Very few, if any, of us like to think about death. Instead, we want to focus on the life that we're living, putting our full effort into living in the moment. Yet, death will find us all. Although we don't have control over that fact, we can control what will happen to our assets upon our passing. Estate planning can not only provide an individual with peace of mind, but it can also ensure that his or her beneficiaries receive what he or she wants them to receive without the matter being contested in court.
One effective piece of estate planning is the creation of a will. There are a number of reasons one should consider drafting this legal document. First, it allows an individual to decide how his or her estate will be divided upon death, which can eliminate the potential for familial fighting down the road. Second, a will can announce who will care for one's children upon his or her death. Without a will in place, a judge will be left to decide this important role.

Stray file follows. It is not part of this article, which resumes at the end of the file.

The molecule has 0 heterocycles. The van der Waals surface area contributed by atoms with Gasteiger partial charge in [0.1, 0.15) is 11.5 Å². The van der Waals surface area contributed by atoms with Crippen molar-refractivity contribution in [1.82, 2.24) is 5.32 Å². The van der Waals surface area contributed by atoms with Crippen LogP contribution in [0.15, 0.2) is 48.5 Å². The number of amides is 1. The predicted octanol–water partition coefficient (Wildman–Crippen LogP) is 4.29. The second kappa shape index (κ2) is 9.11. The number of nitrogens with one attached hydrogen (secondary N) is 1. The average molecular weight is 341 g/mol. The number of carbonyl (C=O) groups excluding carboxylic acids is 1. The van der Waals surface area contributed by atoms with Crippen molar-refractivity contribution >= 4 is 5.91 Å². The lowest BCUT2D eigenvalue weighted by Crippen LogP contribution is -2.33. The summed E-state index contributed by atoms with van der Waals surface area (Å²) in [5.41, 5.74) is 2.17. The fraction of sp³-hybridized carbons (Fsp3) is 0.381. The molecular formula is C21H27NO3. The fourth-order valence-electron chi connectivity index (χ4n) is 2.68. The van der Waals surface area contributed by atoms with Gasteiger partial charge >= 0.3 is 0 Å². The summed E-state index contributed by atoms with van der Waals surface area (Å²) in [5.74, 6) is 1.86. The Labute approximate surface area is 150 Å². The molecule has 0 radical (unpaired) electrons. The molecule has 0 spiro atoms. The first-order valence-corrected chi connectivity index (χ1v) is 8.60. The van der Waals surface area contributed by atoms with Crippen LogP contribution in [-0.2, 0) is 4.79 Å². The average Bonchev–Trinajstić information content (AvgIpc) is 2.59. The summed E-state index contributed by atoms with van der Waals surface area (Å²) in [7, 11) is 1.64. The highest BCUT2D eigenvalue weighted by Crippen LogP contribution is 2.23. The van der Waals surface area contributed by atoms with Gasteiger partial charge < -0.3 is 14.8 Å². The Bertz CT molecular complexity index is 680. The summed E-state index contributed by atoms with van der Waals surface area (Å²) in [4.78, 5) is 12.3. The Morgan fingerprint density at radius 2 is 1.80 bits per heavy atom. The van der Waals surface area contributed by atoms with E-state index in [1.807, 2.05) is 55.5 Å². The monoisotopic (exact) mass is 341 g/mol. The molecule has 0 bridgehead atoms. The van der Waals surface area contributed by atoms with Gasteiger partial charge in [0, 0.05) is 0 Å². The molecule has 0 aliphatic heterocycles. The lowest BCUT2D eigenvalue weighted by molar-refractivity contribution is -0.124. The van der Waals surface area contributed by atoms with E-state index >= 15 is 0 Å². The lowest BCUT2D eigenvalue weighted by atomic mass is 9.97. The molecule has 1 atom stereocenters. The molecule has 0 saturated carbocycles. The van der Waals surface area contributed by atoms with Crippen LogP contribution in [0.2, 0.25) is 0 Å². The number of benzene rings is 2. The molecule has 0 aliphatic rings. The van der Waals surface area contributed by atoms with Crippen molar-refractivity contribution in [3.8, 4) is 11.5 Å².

The benefits don't stop there, though. For example, a will can reduce the amount of estate taxes paid upon death, as well making gifts to individuals and charities. Another advantage to a will is that it allows an individual to disinherit those they do not wish to receive a part of their estate.
Some individuals may put off creating a will for fear of how final it seems. Yet, the fact of the matter is that a will can be modified at any time. Since no one knows for certain when their time will come, it is often wise to create a will as soon as possible. Drafting it clearly is imperative, as failing to do so could result in unintended consequences. Therefore, those who are thinking about their estate planning and creating a will as part of that may want to discuss the matter with an attorney of their choosing.